This month New Jersey’s Site Remediation Reform Act takes effect, meaning that the responsibility for remediation of state’s 20,000-plus contaminated sites now passes from the DEP onto licensed site remediation professionals (LSRPs).

It also means that the formerly voluntary cleanup program is now at an end. Instead, for all new remediations, the authority to officially identify, clean up, and issue official signoff certificates lies with these board-licensed individuals.

Michael Sylvester, director of business operations for Whitman Co., an East Brunswick-based environmental engineering firm, will discuss what this means for engineers and the state at the Commerce and Industry Association on Wednesday, May 26, at 8:30 a.m. at the PSE&G Training Center in Edison. Cost: $80. Visit

Sylvester, who earned his bachelor’s in business management and marketing from Upsala in 1988, is a recognized expert in brownfield redevelopment. Such plots have become some of the most sought-after real estate in New Jersey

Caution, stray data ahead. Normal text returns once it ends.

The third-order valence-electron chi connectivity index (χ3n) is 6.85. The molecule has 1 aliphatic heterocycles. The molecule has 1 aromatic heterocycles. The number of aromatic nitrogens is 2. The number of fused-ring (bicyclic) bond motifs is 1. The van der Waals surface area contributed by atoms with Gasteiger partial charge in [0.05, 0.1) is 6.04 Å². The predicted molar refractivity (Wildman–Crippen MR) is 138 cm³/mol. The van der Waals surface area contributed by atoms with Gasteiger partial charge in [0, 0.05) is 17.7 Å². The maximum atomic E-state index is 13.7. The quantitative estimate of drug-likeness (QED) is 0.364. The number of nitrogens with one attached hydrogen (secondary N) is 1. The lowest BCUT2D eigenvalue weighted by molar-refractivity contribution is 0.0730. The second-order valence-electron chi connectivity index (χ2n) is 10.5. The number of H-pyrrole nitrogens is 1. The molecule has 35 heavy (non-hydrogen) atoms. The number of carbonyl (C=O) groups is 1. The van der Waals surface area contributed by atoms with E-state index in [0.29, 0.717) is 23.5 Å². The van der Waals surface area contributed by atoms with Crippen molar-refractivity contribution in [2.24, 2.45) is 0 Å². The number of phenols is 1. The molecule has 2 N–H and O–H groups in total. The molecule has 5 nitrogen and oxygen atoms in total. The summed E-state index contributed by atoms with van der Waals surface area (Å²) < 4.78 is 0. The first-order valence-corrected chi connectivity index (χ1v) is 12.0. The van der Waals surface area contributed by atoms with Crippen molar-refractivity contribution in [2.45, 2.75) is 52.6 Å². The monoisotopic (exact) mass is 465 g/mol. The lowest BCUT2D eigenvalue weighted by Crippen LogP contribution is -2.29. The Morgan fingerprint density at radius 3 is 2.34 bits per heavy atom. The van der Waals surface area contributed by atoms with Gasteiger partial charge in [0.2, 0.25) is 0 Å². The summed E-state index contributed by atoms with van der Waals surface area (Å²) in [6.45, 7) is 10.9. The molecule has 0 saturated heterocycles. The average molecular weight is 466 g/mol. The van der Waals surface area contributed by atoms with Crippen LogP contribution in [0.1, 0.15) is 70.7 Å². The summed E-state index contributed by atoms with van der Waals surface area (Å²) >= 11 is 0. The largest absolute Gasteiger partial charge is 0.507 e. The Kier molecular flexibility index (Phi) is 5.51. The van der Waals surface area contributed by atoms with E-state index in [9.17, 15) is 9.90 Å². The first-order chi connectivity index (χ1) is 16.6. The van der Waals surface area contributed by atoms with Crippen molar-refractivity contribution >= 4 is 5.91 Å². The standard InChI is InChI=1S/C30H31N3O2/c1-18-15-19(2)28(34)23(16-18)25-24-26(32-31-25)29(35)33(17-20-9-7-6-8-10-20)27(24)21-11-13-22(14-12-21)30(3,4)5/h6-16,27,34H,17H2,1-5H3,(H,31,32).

As early as 2006 the DEP tried to lighten its burden by designating certain environmental consultants as “cleanup stars.” Trained and certified, these individuals could identify and oversee remediation of some low priority sites. From this arose today’s LSRP. Governor Jon Corzine signed the Site Remediation Reform Act into law last year.

But not all has transpired smoothly. The shifting of remediation oversight to individual professionals came with great hesitancy and still maintains many critics. Environmentalists and legislators worry about putting the authority in the hands of one individual when such enormous amounts of money were at stake.

“Yet all in all, this is a great boon to the New Jersey business climate,” insists Sylvester. Most all agree. Construction and land development companies are especially pleased, and environmentalists have been reassured that polluters really have no place to hide, says Sylvester.

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